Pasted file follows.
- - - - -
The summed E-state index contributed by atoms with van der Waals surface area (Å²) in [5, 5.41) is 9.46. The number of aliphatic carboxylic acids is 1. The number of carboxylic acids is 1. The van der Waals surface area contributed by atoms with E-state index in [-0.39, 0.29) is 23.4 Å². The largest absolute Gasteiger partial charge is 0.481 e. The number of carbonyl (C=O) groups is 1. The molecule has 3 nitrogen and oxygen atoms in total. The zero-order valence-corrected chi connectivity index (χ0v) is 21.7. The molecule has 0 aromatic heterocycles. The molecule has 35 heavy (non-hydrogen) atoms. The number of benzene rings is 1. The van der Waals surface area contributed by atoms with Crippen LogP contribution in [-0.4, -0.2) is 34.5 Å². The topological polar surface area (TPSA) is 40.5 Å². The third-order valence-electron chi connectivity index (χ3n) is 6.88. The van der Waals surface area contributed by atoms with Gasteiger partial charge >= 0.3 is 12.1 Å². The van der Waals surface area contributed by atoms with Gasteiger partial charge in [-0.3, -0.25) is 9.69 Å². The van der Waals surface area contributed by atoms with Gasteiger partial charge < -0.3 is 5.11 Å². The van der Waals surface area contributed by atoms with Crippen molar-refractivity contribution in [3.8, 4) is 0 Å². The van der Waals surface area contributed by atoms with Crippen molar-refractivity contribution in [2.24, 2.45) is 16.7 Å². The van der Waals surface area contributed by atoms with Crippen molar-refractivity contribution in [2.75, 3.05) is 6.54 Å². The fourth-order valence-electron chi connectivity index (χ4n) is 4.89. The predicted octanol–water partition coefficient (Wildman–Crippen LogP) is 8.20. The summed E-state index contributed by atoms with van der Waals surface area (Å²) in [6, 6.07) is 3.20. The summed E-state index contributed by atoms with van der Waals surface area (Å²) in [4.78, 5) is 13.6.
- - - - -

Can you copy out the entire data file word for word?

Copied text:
The summed E-state index contributed by atoms with van der Waals surface area (Å²) in [5, 5.41) is 9.46. The number of aliphatic carboxylic acids is 1. The number of carboxylic acids is 1. The van der Waals surface area contributed by atoms with E-state index in [-0.39, 0.29) is 23.4 Å². The largest absolute Gasteiger partial charge is 0.481 e. The number of carbonyl (C=O) groups is 1. The molecule has 3 nitrogen and oxygen atoms in total. The zero-order valence-corrected chi connectivity index (χ0v) is 21.7. The molecule has 0 aromatic heterocycles. The molecule has 35 heavy (non-hydrogen) atoms. The number of benzene rings is 1. The van der Waals surface area contributed by atoms with Crippen LogP contribution in [-0.4, -0.2) is 34.5 Å². The topological polar surface area (TPSA) is 40.5 Å². The third-order valence-electron chi connectivity index (χ3n) is 6.88. The van der Waals surface area contributed by atoms with Gasteiger partial charge >= 0.3 is 12.1 Å². The van der Waals surface area contributed by atoms with Gasteiger partial charge in [-0.3, -0.25) is 9.69 Å². The van der Waals surface area contributed by atoms with Gasteiger partial charge < -0.3 is 5.11 Å². The van der Waals surface area contributed by atoms with Crippen molar-refractivity contribution in [3.8, 4) is 0 Å². The van der Waals surface area contributed by atoms with Crippen molar-refractivity contribution in [2.24, 2.45) is 16.7 Å². The van der Waals surface area contributed by atoms with Crippen molar-refractivity contribution in [2.75, 3.05) is 6.54 Å². The fourth-order valence-electron chi connectivity index (χ4n) is 4.89. The predicted octanol–water partition coefficient (Wildman–Crippen LogP) is 8.20. The summed E-state index contributed by atoms with van der Waals surface area (Å²) in [6, 6.07) is 3.20. The summed E-state index contributed by atoms with van der Waals surface area (Å²) in [4.78, 5) is 13.6.